If your installer were to look at the output of a car radio at full power on an oscilloscope, you’d see the following waveforms on the speaker wires.
If we turn the volume down to almost nothing, we’d see the following:
As you can see, both speaker wires have a DC offset voltage. When no audio is playing, there’s about 6 to 6.5 volts present on the speaker wires. Because the voltage is common to both wires, the speaker doesn’t move. The speaker only responds to differences between the wires.
Now, let’s look at a single-ended amplifier. This would be an example of one channel of a typical car audio amplifier.
You can see that the probe with the green trace rests at the ground voltage. The probe with the purple trace shows the output voltage swinging from positive to negative and back. The speaker will move forward and rearward to follow the purple waveform.
STMicroelectronics’ Class SB and Class SBI
OK, now you should understand how output-switching devices can be configured and how different waveforms can be used to increase efficiency. STMicroelectronics combined things in the Class SB amplifiers to create something unique and, to put it mildly, creative. STMicroelectronics uses the SB abbreviation for “single-ended bridged” and SBI as “SB improved.” Their claim is Class AB sound quality with a 50% improvement in efficiency.
Class SB amplifiers function as single-ended amplifiers at low to moderate power levels. The waveform sweeps from negative to positive on one speaker lead while the other rests at ground.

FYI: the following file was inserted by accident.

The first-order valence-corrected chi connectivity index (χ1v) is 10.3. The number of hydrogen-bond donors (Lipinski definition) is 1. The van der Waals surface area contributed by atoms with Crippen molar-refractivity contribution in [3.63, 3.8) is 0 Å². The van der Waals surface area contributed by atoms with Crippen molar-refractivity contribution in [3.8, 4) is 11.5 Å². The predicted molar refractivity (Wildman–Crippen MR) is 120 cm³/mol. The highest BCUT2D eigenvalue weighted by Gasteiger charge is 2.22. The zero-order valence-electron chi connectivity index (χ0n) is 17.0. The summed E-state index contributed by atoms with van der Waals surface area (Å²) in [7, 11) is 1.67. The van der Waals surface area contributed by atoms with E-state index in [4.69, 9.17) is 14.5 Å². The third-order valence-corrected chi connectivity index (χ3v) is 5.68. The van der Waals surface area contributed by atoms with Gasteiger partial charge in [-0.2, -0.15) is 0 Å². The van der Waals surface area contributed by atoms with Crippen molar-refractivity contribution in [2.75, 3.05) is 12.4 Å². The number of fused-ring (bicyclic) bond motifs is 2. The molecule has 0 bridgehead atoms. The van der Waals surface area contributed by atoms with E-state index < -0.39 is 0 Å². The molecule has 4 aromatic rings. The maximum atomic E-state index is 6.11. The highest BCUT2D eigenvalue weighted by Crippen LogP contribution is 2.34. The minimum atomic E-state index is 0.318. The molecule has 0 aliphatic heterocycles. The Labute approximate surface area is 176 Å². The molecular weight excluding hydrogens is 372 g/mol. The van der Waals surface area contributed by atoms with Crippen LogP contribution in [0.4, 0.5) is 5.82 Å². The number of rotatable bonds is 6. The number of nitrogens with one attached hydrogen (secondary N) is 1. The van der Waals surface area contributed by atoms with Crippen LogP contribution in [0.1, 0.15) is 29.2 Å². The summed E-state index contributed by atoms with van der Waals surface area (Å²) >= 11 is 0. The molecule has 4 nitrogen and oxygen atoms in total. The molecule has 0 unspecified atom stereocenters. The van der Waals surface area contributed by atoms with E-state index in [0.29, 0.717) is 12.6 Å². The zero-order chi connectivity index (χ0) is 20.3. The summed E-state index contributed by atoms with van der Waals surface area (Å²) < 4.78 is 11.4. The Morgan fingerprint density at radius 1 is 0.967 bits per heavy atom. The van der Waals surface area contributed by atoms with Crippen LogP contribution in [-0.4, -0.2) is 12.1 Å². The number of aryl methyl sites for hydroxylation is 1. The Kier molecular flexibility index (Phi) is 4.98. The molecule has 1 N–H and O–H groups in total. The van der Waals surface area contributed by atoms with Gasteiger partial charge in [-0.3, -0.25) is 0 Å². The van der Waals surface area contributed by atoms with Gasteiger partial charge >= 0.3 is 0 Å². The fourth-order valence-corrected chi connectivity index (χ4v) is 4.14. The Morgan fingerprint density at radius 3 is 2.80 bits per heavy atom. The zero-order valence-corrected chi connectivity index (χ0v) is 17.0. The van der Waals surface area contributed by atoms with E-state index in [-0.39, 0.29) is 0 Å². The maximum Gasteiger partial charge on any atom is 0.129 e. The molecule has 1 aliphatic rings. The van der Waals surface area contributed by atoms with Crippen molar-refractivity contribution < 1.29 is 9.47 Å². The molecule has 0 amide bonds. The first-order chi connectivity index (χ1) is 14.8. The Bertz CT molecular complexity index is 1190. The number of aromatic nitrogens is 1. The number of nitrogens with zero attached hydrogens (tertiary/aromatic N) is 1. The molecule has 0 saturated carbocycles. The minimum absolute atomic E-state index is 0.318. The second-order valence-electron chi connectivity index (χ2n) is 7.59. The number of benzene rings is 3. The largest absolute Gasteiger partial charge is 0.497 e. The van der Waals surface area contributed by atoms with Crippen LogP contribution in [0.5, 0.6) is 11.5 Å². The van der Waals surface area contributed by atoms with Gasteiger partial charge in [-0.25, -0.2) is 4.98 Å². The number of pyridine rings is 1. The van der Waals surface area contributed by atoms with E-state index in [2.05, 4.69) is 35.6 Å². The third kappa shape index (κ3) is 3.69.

If this were a typical Class AB amplifier, the output waveform would clip if we increased the signal to the amplifier such that the output tried to exceed the rail voltage limits. That would resemble the waveform below.
The Class SB amplifier gets creative when it runs out of rail voltage at high output levels. Check this out.
When the main output reaches clipping, the “normally at ground” output increases voltage in the opposite direction. The result is a net increase in amplitude. That’s very creative. In application, having full control over every component in the amplifier is crucial to this design functioning properly. With everything housed in a single IC, STM has that control.
Is a Class SB Amplifier Better?
Before claiming that STMicroelectronics has reinvented the car audio amplifier, consider that these ICs have specific applications. They are designed to be compact and efficient. As such, amplifiers created with them at the core can be compact with smaller heatsinks than an equivalent Class AB amplifier. Further, these amplifiers are available with digital inputs. This connectivity makes them ideal for integrating into a closed-network infotainment system, like MOST, AVB or A2B offer. The amplifiers produce about 45 watts of power. This might be good for the main channels of a factory-installed car audio system but won’t be adequate for high-power aftermarket solutions or subwoofers.
What Do Consumers Need to Know about Class SB Amplifiers?
So, what does the typical consumer need to know about Class SB amplifiers? The answer is not much. That said, knowing what new technologies are in use is always good. Class SB amplifiers are primarily a solution for vehicle manufacturers and low- to mid-power audio systems. Installers and technicians must understand how to recognize audio signals from a Class SB amplifier when integrating digital signal processors and new amplifiers into a vehicle. Many, but not all, aftermarket audio upgrades work with Class SB-powered factory-installed source units. If you want more performance from your car audio system, drop by a local specialty mobile enhancement retailer and ask them about the amplifiers, speakers, source units and subwoofers that will deliver the sound you want.